Now that you know the difference in the basic pocket knife designs, what kind of blade steel should your knife have? Many knife experts consider S30V the best steel on the market for blade construction, but there are many different grades of steel and at different price ranges. I personally prefer a blade of 420HC, which is stainless steel (this only means it is resistant to rust, but it will rust if not properly cared for), takes a good edge and is easy to sharpen. Different blade steel has different hardness ratings and different edge retention considerations, so look around a bit and compare.
There are a number of different grinding styles used in making knife blades. The most commonly used (of factory made larger knifes) is the semi-hollow grind, which combines a sharp edge with good dependable blade strength. Also, another good blade grind is the flat grind (or sometimes called the V-grind, is used most often in small pocket knives), which produces both good strong blade and a sharp edge (it is easy to sharpen too). There are a few more styles of grinding, but these two are the most common of the factory grinds found in both small and large knives.
In the long run, look for quality steel that will hold a good edge is easy to sharpen, and resists rust. Also, the grinding style of most blades is not of much interest to the typical user and most are factory applied nowadays anyway, which leaves you with little choice. However, avoid cheap imported knife blades (usually from third world nations) that are of poor quality, potentially dangerous to use, and are basically useless in the field. Nothing is more frustrating to me than a knife that will not hold or take an edge, or is poorly constructed.
The handle of your pocket knife should feel comfortable and solid in your hand. I can assure you, you will not use an uncomfortable knife for a long period of time, unless in an emergency. Rubber and textured handles can give you a better grip in wet or damp conditions, while plastic or composite handles are extremely durable in severe weather conditions. Then again, I like the beauty of natural wood in a handle design. Avoid metal handles in extremely cold weather because the metal will stick to exposed flesh if the temperature drops low enough. Make sure the handle you select is the best one for your intended use and select it for feel and comfort.
Once you have your knife at home the work starts. Like all of your outdoor gear, your knives will require frequent attention if you want it to work when you need it the most.
• Keep the blades of your knife clean and dry, with no fingerprints or moisture on the blades (these can cause stains).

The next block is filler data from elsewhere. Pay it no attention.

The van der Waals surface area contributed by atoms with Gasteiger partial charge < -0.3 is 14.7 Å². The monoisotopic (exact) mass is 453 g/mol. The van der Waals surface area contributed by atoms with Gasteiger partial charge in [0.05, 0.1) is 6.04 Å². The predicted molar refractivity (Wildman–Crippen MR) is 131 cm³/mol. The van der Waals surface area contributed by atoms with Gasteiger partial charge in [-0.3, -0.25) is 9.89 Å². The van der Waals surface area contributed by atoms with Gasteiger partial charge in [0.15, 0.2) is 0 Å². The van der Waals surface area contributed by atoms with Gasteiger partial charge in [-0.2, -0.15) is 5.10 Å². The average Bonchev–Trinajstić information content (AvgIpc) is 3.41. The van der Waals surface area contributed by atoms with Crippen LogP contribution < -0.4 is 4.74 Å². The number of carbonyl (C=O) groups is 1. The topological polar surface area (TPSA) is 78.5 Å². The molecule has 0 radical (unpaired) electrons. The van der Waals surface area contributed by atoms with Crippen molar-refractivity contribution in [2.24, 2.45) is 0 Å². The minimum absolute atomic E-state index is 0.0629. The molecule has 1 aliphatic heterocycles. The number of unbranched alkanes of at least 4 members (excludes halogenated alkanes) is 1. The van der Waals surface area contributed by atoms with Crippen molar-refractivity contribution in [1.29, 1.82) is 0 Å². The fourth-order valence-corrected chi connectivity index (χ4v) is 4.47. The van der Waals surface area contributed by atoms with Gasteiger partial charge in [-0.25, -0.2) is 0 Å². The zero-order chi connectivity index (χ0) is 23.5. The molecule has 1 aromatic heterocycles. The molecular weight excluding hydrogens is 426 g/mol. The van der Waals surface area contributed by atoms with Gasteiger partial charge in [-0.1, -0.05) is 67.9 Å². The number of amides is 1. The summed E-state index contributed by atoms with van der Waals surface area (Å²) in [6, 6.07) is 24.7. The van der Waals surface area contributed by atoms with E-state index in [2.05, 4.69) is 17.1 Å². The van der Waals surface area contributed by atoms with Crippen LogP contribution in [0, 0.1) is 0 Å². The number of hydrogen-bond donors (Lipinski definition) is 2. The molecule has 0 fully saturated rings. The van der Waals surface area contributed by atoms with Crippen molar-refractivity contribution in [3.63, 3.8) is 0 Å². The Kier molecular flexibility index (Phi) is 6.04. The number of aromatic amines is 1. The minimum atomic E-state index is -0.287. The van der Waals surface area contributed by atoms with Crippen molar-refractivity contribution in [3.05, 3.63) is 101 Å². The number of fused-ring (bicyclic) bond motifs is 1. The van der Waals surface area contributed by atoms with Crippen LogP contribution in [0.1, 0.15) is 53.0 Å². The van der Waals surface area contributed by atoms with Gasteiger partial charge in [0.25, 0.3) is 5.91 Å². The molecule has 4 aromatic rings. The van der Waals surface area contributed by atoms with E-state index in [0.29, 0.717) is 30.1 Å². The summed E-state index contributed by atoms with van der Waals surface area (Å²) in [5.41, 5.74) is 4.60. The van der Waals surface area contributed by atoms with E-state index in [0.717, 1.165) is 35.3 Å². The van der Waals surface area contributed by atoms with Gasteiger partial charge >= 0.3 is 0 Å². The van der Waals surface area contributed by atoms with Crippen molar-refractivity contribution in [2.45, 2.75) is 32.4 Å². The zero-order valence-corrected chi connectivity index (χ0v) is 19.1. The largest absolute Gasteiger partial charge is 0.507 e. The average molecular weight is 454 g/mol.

• Wipe the blades down with a light film of oil or silicon, remembering that most stainless steel knifes can both rust and stain if not cared for properly. Use a soft cotton cloth to do this.
• Keep the hinged ends of your knife clean and free of pocket debris or dirt.
• Oil the hinge points with a drop of oil to assure a smooth and easy opening, with a noticeable snap when closing. My grandfather called this the “walks and talks” part of a knife (the blade “walks” open smoothly and “talks” when it loudly snaps shut).
• Keep the blade sharp, dull blades are dangerous to use because they need more force to cut. If you have to force a knife blade when cutting, it either needs sharpening or perhaps you may need an ax or saw instead of a knife.
• Never sharpen your blade on a powered wheel, which will raise the heat of your blade’s steel and ruin the temper of the steel.
• Always cut with the blade of a knife moving away from your body. I have seen many injuries result from poor knife usage or a simple slip of the knife.
• Do not throw your pen knife, multi-blade, or jack knife. They were not designed for throwing.
Most of us who travel in nature’s back yard would never dream of going out without a good quality pocket knife. There are many different designs, sizes, colors, and types on the market today. If you are like most of us, you prefer a good quality pen knife or jack knife, and now you know what to look for when you purchase your next one. Just remember the number of hinge points you want, the construction of the blade, the number of blades, the type of handle you need, and a few simple safety factors.
Picking a good pocket knife is not that difficult, but it does take a little time. I suggest you avoid the cheap, usually imported, models and stick to the better known brands that any sporting good section can suggest.